Nine steps to a mobile ERP system
2 Nov

Nine steps to the mobile ERP system

Mobile applications are already part of our everyday standard - whether private or professional. However, we are still at the beginning of the development. Even in the area of ERP systems, we have by no means exhausted the possibilities in the mobile field. However, it is slowly becoming necessary for most future-oriented companies to deal with the use of mobile applications. The fact that this is often done in a hurry has to do with short-term modernisation measures and an underestimation of the introduction. However, the implementation of mobile applications is just as complex as any other system project and requires good planning. Here are nine steps on how to approach the introduction of an (additional) mobile ERP system:

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Step 1: Define goals and align with company focus

At the beginning of a mobile ERP system project, there is always the goal setting. This is not only so that a realistic project plan can be drawn up, but also to create motivation for the implementation. This is also necessary when implementing mobile applications. It is hardly worth the effort just to say 'we can also do mobile'. What is important is how the mobile application relates to the corporate goals and whether a common objective can be focused on. It should always be kept in mind that mobile development does not stand still.

Step 2: Communicate with (future) users

Especially because of the rapid development, it is important to clarify who uses the mobile application and where. In doing so, it quickly becomes obvious what requirements are placed on the handling of the mobile means. It is important that there is conscious communication about the use and benefits of a mobile ERP solution. Training is always a good way to get started with this communication.

Step 3: Generate processes in a customer-oriented way

In contrast to the ?normal? ERP system, customer contact plays a very important role in the mobile version. It is not uncommon for mobile applications to be used, for example, to create and illustrate calculations directly at the customer's premises. In addition to the safe handling of the system, it is also important to create an awareness of which processes should be visible to the customer and which should focus on the result.

Step 4: Analyse functionality

Compared to the previous points, the focus should also always be on functionality. Just because certain processes can be implemented on a mobile basis does not mean that this also makes sense. It is also important that the functions that can be implemented in mobile processes are also supported by the corresponding end devices.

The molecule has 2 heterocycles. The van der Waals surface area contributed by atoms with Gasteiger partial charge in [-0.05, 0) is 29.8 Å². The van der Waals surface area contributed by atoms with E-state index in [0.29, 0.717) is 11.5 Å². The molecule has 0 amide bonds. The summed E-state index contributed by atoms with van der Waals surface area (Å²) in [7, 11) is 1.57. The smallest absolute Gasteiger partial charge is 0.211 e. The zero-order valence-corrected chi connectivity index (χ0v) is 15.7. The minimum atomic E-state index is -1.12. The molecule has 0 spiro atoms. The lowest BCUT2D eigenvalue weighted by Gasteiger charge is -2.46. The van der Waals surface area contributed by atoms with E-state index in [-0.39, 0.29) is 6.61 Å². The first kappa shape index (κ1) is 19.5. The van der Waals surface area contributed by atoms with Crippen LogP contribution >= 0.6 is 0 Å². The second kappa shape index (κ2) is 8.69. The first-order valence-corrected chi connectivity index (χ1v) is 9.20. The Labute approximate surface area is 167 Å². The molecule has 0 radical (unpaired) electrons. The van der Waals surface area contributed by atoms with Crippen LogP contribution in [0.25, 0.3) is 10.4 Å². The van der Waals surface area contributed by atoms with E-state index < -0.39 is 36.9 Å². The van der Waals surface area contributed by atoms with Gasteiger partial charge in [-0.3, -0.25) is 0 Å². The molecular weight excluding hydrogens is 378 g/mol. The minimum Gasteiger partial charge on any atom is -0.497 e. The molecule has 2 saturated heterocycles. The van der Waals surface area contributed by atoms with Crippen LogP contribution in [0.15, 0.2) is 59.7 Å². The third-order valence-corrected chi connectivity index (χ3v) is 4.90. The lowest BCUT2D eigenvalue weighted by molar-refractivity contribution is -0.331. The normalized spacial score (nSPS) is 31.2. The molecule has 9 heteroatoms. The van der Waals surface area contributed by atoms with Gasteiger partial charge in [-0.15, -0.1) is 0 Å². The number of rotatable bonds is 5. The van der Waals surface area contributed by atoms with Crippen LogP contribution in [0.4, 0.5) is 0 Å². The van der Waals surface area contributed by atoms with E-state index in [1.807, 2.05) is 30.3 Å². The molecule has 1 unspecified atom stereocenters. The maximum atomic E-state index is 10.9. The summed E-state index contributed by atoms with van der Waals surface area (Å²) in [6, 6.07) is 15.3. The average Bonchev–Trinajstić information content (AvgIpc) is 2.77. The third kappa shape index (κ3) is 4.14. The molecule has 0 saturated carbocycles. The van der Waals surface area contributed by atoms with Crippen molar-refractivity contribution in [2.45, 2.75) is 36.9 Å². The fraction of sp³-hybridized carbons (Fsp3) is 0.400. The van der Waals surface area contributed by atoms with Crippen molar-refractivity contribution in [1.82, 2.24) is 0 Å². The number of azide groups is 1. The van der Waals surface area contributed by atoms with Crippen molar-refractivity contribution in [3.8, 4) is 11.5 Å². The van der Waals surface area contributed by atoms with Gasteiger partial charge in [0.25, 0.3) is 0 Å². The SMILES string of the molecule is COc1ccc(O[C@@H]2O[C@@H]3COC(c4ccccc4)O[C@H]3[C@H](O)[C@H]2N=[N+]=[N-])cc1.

Step 5: Ensure usability in the mobile ERP system

Mobile applications only make sense if they are usable. We are used to our everyday 'mobile apps' being self-explanatory. This is always synonymous with the success of a mobile application.

Step 6: Match technologies with previous points

The offer determines the question here: Which end devices are used with which OS (Apple, Android, Windows)? Web technology (e.g. as a browser app) is also defined here. This leads to the question of where which access to which company data is to be created. Here there are as many answers as there are possibilities. Therefore, the objective, user definition, usability and the corresponding functionality must serve here as a benchmark for the corresponding solutions.

Step 7: Set offline functions sensibly

The great shortcoming of mobility: nothing works without a network. However, many mobile applications also offer the option of using important functions offline. Here it is important to determine which areas must also be available without the internet. However, these offline functions should be kept in moderation, because they also harbour risks (see P.9).

Step 8: Decide and plan development

Of course, it is also possible to develop your own mobile ERP application. However, if you don't have an in-house IT department, the chances look slim. And even so: experienced providers who have made their experiences with the system and mobile applications are often the better alternative. Especially if the application is to remain updateable with the system.

Step 9: Putting the safety factor first

Of course, the top discussion factor with mobile applications is always the security of the data. From data misuse to mistakes by employees, there are a number of risks. It is important to create awareness of the security situation and to make clear the consequences that the company will face in the process. The risk can also be limited to the extent that, for example, only the data that is actually needed is available on mobile devices and no data is stored offline on the mobile devices.

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